Nor do the third and fourth factors support a ruling in defendant's favor. Other than filing a speedy trial motion with respect to the original indictment, defendant Brodie has done nothing to enforce his right to a speedy trial. Defendant has also failed to put forth any basis to support an argument that the delay in his trial has caused any actual prejudice. As previously noted, defendant's speculative claim regarding dimming memories is insufficient. See United States v. Tannehill, 49 F.3d 1049, 1054 (5th Cir. 1995); United States v. Maling, 737 F. Supp. 684, 699-700 (D. Mass. 1990). Second, during the one-year period that the indictment was sealed, defendant Brodie suffered "neither pretrial detention, nor personal anxiety and public obloquy, often the most obnoxious concomitants of an indictment," United States v. Alo, 439 F.2d 751, 755 (2d Cir. 1971), and since defendant's arrest on April 23, 2003, he has remained at liberty throughout these proceedings. See Barker, 407 U.S. at 532 (Sixth Amendment's speedy trial provision is intended, in part, to prevent undue "oppressive pretrial incarceration").

  Because the Barker factors weigh against defendant's claim, this Court concludes that defendant's Sixth Amendment speedy trial rights have not been violated.

  II. Multiplicity

  Defendants move either to dismiss the indictment or to require the government to elect whether it will proceed with the Count I or the Count V conspiracy. To support this request for relief, defendants claim that the indictment is multiplicitous. An indictment is multiplicitous, and thereby defective, "if a single offense is alleged in a number of counts, unfairly increasing a defendant's exposure to criminal sanctions." United States v. Harris, 959 F.2d 246, 250 (D.C. Cir. 1992). That is not the case here. Counts I and V charge two different conspiracies involving different properties. As discussed more fully herein (see Section VIII, infra), proof of each conspiracy is distinguishable and independent and there is no prohibition against charging two logically connected conspiracies in one indictment. It is therefore clear that it is not multiplicitous to charge two § 371 conspiracies in one indictment. See, e.g., United States v. Pallais, 921 F.2d 684, 687 (7th Cir. 1990) (marijuana and cocaine conspiracies were not multiplicitous because some defendants were involved with one conspiracy but not the other, and the conspiracies involved different "sources, channels of distribution, methods of shipment and processing, and customers").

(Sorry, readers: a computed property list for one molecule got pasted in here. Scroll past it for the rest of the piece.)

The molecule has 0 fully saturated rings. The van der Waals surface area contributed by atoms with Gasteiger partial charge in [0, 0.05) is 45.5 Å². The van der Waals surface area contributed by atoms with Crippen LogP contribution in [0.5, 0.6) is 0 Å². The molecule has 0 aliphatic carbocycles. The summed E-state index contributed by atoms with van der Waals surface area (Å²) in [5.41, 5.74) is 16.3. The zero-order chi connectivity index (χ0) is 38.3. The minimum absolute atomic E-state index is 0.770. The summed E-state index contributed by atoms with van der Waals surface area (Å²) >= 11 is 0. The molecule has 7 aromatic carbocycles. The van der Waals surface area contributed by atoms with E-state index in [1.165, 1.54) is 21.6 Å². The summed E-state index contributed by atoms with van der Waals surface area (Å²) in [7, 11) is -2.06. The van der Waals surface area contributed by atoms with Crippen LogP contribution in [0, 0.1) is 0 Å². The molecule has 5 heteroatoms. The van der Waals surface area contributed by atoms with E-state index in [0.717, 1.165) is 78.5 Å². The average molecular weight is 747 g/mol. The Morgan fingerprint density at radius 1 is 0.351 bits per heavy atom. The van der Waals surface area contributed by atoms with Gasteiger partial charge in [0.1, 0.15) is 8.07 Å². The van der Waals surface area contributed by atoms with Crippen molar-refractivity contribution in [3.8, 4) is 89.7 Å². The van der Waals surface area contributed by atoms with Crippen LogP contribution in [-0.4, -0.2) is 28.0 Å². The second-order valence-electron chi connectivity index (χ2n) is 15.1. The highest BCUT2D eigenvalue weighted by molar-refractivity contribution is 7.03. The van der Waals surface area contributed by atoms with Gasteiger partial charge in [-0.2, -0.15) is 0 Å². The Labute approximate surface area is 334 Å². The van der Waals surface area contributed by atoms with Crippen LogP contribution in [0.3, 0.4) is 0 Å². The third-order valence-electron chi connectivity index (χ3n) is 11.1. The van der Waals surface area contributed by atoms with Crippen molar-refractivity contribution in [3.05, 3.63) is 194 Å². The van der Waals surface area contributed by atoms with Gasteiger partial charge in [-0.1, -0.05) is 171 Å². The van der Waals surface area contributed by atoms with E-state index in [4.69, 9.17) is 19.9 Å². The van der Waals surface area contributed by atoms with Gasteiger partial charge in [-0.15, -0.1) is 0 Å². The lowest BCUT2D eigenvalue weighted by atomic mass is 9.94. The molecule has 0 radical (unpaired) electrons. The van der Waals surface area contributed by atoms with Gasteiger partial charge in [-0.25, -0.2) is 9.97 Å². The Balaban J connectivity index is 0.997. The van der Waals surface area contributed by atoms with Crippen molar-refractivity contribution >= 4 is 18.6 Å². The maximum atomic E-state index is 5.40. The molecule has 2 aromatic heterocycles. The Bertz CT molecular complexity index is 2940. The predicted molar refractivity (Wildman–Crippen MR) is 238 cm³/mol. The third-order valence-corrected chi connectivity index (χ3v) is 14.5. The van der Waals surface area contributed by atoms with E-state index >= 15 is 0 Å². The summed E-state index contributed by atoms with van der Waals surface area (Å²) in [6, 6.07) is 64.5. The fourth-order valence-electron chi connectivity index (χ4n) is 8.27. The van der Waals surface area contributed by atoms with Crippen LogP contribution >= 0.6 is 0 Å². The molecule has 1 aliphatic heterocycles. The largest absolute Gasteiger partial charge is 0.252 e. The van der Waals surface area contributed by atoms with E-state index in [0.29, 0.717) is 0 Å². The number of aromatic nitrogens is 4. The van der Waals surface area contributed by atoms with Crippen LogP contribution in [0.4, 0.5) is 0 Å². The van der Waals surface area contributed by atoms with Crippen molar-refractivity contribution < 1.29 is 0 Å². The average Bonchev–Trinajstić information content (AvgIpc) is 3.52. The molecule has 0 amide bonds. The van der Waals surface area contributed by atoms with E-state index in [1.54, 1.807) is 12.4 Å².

III. Pretrial Determination of Admissibility of Co-Conspirator Statements

  Defendants have moved for a pretrial hearing on the admissibility of co-conspirator statements. The admission of co-conspirator statements is governed by Fed.R.Evid. 801(d)(2)(E), which requires proof of the following: (1) a conspiracy, (2) between the declarant and the co-defendant, and (3) statements made in furtherance of the conspiracy. Here, the government persuasively argues that no pretrial hearing is necessary, but instead that ...